Ø GOND KINGDOM-GARH KATANGA

§  The Akbar Nama mentions the Gond kingdom of Garha Katanga. Garha Katanga was a rich state.

§  Garhkatanga became so powerful that brahmanas also received land grants from the Gond rajas and became more influential.

§  The Gond chiefs now wished to be recognised as Rajputs. So, Aman Das, the Gond raja of Garha Katanga, assumed the title of Sangram Shah.


§  His son, Dalpat, married princess Durgawati, the daughter of Salbahan, the Chandel Rajput raja of Mahoba.

§  Rani Durgawati was very capable, and started ruling on behalf of her five-year-old son, Bir Narain.

§  In 1565, the Mughal forces under Asaf Khan attacked Garha Katanga. A strong resistance was put up by Rani Durgawati.

§  However, it was defeated by the Mughals. Despite that, the Gond kingdoms survived for some time.

  Ø ADMINISTRATION OF GONDS: -

§  The administrative system of these kingdoms was centralised.

§  The large Gond kingdom was divided into garh which was controlled by a particular Gond clan. Each clan had its own raja or rai.

§  This was further divided into units of 84 villages called chaurasi.

§  The chaurasi was subdivided into barhots which were made up of 12 villages each.

v CLOSER LOOK- THE AHOMS

  Ø The Ahoms migrated to the Brahmaputra valley from present-day Myanmar in the 13th century. They created a new state by suppressing the older political system of the bhuiyans (landlords).


  Ø During the 16th century, they annexed the kingdoms of the Chhutiyas and of Koch-Hajo and subjugated many other tribes. Thus, they built a large state.

  Ø However, they faced many invasions from the south-west and finally, they were defeated by the Mughals.

  Ø ADMINSTRATION OF AHOMS

§  The Ahom state depended upon forced labours which were known as paiks.

§  The administration of Ahoms were quite centralised.

§  The Ahoms belonged to a warrior class and built roads and irrigation system even before establishing their rule.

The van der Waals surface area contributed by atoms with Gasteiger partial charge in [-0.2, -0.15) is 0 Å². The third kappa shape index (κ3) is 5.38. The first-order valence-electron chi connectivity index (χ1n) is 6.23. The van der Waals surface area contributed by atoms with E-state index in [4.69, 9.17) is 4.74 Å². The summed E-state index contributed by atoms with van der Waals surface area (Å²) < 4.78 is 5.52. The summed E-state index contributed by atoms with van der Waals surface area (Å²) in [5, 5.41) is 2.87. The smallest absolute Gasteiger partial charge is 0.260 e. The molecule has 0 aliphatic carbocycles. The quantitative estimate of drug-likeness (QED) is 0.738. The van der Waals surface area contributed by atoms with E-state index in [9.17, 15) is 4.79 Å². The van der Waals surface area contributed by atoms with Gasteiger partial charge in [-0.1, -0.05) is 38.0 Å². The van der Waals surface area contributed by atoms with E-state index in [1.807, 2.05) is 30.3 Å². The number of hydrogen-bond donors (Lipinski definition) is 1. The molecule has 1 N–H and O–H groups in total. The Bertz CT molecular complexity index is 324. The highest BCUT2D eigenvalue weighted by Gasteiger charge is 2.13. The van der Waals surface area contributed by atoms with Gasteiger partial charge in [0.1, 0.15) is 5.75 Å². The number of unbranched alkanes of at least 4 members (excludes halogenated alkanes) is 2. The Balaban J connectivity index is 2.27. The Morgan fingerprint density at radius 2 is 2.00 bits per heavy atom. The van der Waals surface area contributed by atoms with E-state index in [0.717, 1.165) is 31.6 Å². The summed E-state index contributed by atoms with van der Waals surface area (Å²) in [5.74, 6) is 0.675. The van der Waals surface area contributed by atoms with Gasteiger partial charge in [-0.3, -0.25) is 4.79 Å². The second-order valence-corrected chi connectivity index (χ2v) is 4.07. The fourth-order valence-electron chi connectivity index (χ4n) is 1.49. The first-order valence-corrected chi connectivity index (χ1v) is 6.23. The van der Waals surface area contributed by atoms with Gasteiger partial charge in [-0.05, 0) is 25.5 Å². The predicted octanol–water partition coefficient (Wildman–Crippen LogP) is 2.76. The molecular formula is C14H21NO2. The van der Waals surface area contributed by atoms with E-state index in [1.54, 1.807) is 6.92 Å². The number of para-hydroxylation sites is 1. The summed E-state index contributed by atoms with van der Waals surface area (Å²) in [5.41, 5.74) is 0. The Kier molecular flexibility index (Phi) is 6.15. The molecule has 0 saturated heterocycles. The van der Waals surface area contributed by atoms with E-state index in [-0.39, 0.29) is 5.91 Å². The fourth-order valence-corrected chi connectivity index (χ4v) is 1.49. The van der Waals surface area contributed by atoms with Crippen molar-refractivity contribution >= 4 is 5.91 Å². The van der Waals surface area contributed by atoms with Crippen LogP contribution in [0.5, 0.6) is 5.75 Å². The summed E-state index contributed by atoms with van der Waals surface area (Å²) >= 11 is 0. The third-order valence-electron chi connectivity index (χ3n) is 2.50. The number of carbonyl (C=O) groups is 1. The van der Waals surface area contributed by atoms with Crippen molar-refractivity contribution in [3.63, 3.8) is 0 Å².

Ø AHOMS SOCIETY

§  Ahoms tribal societies were absolutely different from those which existed in big cities.

§  Ahom society was divided into clans or Khels. The society was very sophisticated.

§  The Ahoms worshipped their own tribal gods. However, in the reign of Sib Singh Hinduism became the predominant religion.

§  But the Ahom kings did not completely give up their traditional beliefs.

§  Poets and scholars were given award. Historical works, known as buranjis, were also written – first in the Ahom language and then in Assamese.

 

v IMPORTANT TERMS

  Ø Clan: A clan is a group of families or households claiming descent from a common ancestor. The tribal organisation is often based on kinship or clan loyalties.

  Ø Nomads: People who keep on moving from one place to another.

  Ø Nomadic pastoralists: People who move over long distances with their animals.

  Ø Tanda: The caravan of the Banjaras was called tanda.

  Ø Itinerant Group: This group consists of craftspersons, peddlers and entertainers who travel from place to place practising their different occupations.

  Shifting Cultivation: Trees and bushes in a forest area are first cut and burnt. The crop is then sown in the ashes. After some time when this land loses its fertility, another patch of land is cleared and planted in the same manner